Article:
Solar eclipse of April 8, 2024

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Solar eclipse of April 8, 2024
SE2024Apr08T.png
Map
Type of eclipse
Nature Total
Gamma 0.3431
Magnitude 1.0566
Maximum eclipse
Duration 268 sec (4 m 28 s)
Location Nazas, Durango, Mexico
Coordinates 25°18′N 104°06′W / 25.3°N 104.1°W / 25.3; -104.1
Max. width of band 198 km (123 mi)
Times (UTC)
(P1) Partial begin 15:42:07
(U1) Total begin 16:38:44
Greatest eclipse 18:18:29
(U4) Total end 19:55:29
(P4) Partial end 20:52:14
References
Saros 139 (30 of 71)
Catalog # (SE5000) 9561

A total solar eclipse will take place on April 8, 2024, visible across North America and Central America. A solar eclipse occurs when the Moon passes between Earth and the Sun, thereby totally or partly obscuring the image of the Sun for a viewer on Earth. A total solar eclipse occurs when the Moon's apparent diameter is larger than the Sun's, blocking all direct sunlight, turning day into darkness. Totality occurs in a narrow path across Earth's surface, with the partial solar eclipse visible over a surrounding region thousands of kilometres wide. With a magnitude of 1.0566, its longest duration of totality will be of four minutes and 28 seconds near the town of Nazas, Durango, Mexico, and the nearby city of Torreón, Coahuila.

Visibility[edit]

Animation of path

Totality will be visible in a narrow strip of land in North America, beginning at the Pacific coast, then crossing northern Mexico through the states of Sinaloa, Durango and Coahuila, in the United States, through the states of Texas, Arkansas, Missouri, Illinois, Kentucky, Indiana, Ohio, New York, and Vermont, and finally the southern parts of the provinces Ontario, Quebec and New Brunswick, western Prince Edward Island, and the island of Newfoundland in eastern Canada. Then, it will vanish at the eastern Atlantic Coast of Newfoundland. It will be the 2nd total eclipse visible from the central United States in just 7 years, coming after the August 21, 2017 eclipse.[1]

In Canada, the path of totality will pass over parts of southern Ontario (including Hamilton, Niagara Falls, Kingston, and Cornwall), parts of southern Québec (including Montréal and Sherbrooke), central New Brunswick (including Fredericton), western Prince Edward Island (including Tignish and Summerside) and central Newfoundland Island (including Gander and Grand Falls-Windsor). Note that some of these cities listed lie on an edge of the path of totality, such as Hamilton and Montréal. Toronto and Moncton, New Brunswick, lie just north and south of the path of totality, respectively.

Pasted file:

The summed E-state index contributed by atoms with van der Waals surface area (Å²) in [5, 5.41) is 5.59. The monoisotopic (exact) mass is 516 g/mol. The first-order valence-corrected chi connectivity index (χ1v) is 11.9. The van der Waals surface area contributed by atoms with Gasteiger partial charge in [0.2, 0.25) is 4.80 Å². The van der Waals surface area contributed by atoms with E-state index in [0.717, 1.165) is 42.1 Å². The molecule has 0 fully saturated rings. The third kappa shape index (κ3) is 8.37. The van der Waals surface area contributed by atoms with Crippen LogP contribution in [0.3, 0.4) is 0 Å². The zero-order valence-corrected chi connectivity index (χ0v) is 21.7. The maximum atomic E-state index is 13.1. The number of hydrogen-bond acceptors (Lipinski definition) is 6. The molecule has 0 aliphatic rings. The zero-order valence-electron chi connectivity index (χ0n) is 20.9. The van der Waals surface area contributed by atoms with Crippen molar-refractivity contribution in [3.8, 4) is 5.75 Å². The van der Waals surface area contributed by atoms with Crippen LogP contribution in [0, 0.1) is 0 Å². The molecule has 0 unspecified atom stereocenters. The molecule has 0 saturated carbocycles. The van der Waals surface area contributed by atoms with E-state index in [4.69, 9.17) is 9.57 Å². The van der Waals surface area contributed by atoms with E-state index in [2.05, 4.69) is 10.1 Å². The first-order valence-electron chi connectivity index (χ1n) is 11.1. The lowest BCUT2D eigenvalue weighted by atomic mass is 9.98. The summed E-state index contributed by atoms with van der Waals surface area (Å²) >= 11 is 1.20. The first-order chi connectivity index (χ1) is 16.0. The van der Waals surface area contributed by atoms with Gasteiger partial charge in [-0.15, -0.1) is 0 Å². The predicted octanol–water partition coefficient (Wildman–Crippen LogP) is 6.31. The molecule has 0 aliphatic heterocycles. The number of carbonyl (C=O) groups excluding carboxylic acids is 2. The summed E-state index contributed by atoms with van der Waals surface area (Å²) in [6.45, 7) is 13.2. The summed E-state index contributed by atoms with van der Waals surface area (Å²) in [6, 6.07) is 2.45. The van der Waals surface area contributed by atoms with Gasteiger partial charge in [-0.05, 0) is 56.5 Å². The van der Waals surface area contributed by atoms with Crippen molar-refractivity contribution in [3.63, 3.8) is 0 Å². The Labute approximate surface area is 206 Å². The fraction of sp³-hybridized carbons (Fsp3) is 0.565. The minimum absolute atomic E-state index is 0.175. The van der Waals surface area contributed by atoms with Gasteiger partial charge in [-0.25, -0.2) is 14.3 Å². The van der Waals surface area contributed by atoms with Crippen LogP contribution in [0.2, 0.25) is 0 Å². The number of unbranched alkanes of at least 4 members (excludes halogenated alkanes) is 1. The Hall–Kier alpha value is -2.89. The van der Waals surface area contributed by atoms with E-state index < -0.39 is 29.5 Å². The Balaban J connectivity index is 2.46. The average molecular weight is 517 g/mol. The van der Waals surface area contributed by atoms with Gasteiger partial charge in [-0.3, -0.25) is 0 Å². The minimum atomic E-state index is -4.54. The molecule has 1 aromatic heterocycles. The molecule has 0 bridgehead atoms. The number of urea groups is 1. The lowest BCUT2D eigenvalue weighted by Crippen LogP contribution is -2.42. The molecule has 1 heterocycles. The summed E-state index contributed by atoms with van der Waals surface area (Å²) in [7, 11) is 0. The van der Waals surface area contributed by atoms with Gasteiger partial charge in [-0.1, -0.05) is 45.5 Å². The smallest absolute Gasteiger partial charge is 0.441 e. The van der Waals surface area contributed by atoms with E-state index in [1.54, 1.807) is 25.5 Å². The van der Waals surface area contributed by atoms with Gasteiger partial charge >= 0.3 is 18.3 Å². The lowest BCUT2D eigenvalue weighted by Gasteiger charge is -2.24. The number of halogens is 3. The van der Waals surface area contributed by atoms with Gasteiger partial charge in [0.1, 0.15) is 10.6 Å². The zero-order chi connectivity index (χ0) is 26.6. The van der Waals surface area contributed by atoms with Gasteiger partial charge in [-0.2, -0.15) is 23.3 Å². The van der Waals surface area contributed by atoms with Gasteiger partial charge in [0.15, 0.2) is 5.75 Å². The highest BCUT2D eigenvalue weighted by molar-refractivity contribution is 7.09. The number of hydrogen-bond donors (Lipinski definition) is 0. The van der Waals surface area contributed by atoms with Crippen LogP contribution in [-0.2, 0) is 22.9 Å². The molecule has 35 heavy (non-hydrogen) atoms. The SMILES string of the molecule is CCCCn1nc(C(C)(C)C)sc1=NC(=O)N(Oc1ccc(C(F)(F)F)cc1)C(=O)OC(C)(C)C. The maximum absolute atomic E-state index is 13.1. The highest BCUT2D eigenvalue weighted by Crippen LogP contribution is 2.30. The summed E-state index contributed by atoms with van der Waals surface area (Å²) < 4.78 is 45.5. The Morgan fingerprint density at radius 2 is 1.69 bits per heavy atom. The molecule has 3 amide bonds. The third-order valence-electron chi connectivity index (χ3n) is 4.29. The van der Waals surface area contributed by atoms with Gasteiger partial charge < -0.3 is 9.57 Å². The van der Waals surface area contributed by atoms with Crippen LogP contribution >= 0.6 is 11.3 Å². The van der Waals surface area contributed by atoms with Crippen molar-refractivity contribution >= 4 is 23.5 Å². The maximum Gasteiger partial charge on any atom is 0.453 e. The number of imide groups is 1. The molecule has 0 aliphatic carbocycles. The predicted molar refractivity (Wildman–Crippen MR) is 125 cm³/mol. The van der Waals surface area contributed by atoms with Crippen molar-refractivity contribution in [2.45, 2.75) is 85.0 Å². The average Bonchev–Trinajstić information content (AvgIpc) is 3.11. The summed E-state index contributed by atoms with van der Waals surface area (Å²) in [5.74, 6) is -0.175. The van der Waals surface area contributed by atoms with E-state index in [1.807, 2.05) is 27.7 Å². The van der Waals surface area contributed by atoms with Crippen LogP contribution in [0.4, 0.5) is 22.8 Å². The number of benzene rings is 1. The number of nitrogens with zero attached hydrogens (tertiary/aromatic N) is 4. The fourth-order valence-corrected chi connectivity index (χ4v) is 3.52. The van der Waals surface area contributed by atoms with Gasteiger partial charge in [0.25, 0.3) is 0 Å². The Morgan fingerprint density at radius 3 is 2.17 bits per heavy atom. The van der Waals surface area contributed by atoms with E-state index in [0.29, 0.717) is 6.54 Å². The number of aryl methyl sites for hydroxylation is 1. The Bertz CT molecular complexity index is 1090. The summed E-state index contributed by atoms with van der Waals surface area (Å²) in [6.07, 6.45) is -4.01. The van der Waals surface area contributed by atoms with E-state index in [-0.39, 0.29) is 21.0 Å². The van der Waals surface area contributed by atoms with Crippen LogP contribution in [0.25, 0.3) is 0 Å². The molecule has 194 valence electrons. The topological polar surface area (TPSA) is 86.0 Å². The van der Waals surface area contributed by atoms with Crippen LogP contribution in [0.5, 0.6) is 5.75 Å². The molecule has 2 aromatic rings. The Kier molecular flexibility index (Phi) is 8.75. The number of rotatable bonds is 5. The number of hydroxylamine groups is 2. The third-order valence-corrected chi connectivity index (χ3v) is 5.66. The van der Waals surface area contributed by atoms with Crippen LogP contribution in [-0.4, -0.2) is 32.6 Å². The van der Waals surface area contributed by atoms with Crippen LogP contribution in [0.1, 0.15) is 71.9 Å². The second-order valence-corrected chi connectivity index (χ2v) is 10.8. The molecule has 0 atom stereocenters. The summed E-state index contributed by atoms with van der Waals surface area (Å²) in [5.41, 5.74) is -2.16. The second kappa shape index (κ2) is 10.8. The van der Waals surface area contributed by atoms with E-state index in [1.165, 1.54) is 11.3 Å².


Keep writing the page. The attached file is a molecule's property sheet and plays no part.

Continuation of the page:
Related eclipses[edit]

This eclipse will be the first total solar eclipse to be visible in Mexico since the solar eclipse of July 11, 1991.[2]

The path of this eclipse crosses the path of the prior total solar eclipse of August 21, 2017, with the intersection of the two paths being in southern Illinois in Makanda just south of Carbondale. A small land area, including the cities of Carbondale, Cape Girardeau, Missouri, and Paducah, Kentucky, will thus experience two total solar eclipses within a span of fewer than seven years.

Solar eclipses 2022-2025[edit]

Each member in a semester series of solar eclipses repeats approximately every 177 days and 4 hours (a semester) at alternating nodes of the Moon's orbit.

Saros 139[edit]

It is a part of saros series 139, repeating every 18 years, 11 days, containing 71 events. The series started with partial solar eclipse on May 17, 1501. It contains hybrid eclipses on August 11, 1627 through December 9, 1825 and total eclipses from December 21, 1843 through March 26, 2601. The series ends at member 71 as a partial eclipse on July 3, 2763. Members in the same column are one exeligmos apart and thus occur in the same geographic area.

The solar eclipse of June 13, 2132 will be the longest total solar eclipse since July 11, 1991 at 6 minutes, 55 seconds.

The longest duration of totality will be produced by member 39 at 7 minutes, 29 seconds on July 16, 2186.[3] This is the longest solar eclipse computed between 4000BC and 6000AD.[4]

Tritos series[edit]

This eclipse is a part of a tritos cycle, repeating at alternating nodes every 135 synodic months (≈ 3986.63 days, or 11 years minus 1 month). Their appearance and longitude are irregular due to a lack of synchronization with the anomalistic month (period of perigee), but groupings of 3 tritos cycles (≈ 33 years minus 3 months) come close (≈ 434.044 anomalistic months), so eclipses are similar in these groupings.

Metonic series[edit]

The metonic series repeats eclipses every 19 years (6939.69 days), lasting about 5 cycles. Eclipses occur in nearly the same calendar date. In addition the octon subseries repeats 1/5 of that or every 3.8 years (1387.94 days).

References[edit]

External links[edit]